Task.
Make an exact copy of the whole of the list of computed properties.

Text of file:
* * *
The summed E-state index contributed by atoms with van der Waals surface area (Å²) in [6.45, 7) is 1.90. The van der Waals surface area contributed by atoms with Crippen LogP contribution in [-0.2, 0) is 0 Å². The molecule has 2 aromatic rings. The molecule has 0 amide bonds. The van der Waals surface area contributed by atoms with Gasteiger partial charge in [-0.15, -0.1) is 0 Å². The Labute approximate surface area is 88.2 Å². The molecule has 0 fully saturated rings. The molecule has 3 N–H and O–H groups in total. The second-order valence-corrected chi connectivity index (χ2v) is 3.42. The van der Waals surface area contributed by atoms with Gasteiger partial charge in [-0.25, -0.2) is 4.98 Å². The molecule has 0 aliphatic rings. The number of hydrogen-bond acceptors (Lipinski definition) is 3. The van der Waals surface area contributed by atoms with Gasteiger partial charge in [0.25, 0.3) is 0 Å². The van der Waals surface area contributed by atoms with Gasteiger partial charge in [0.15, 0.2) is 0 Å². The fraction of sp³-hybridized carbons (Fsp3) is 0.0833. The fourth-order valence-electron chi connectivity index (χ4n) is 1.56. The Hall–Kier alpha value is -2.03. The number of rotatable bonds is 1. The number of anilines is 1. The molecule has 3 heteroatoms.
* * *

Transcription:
The summed E-state index contributed by atoms with van der Waals surface area (Å²) in [6.45, 7) is 1.90. The van der Waals surface area contributed by atoms with Crippen LogP contribution in [-0.2, 0) is 0 Å². The molecule has 2 aromatic rings. The molecule has 0 amide bonds. The van der Waals surface area contributed by atoms with Gasteiger partial charge in [-0.15, -0.1) is 0 Å². The Labute approximate surface area is 88.2 Å². The molecule has 0 fully saturated rings. The molecule has 3 N–H and O–H groups in total. The second-order valence-corrected chi connectivity index (χ2v) is 3.42. The van der Waals surface area contributed by atoms with Gasteiger partial charge in [-0.25, -0.2) is 4.98 Å². The molecule has 0 aliphatic rings. The number of hydrogen-bond acceptors (Lipinski definition) is 3. The van der Waals surface area contributed by atoms with Gasteiger partial charge in [0.25, 0.3) is 0 Å². The van der Waals surface area contributed by atoms with Gasteiger partial charge in [0.15, 0.2) is 0 Å². The fraction of sp³-hybridized carbons (Fsp3) is 0.0833. The fourth-order valence-electron chi connectivity index (χ4n) is 1.56. The Hall–Kier alpha value is -2.03. The number of rotatable bonds is 1. The number of anilines is 1. The molecule has 3 heteroatoms.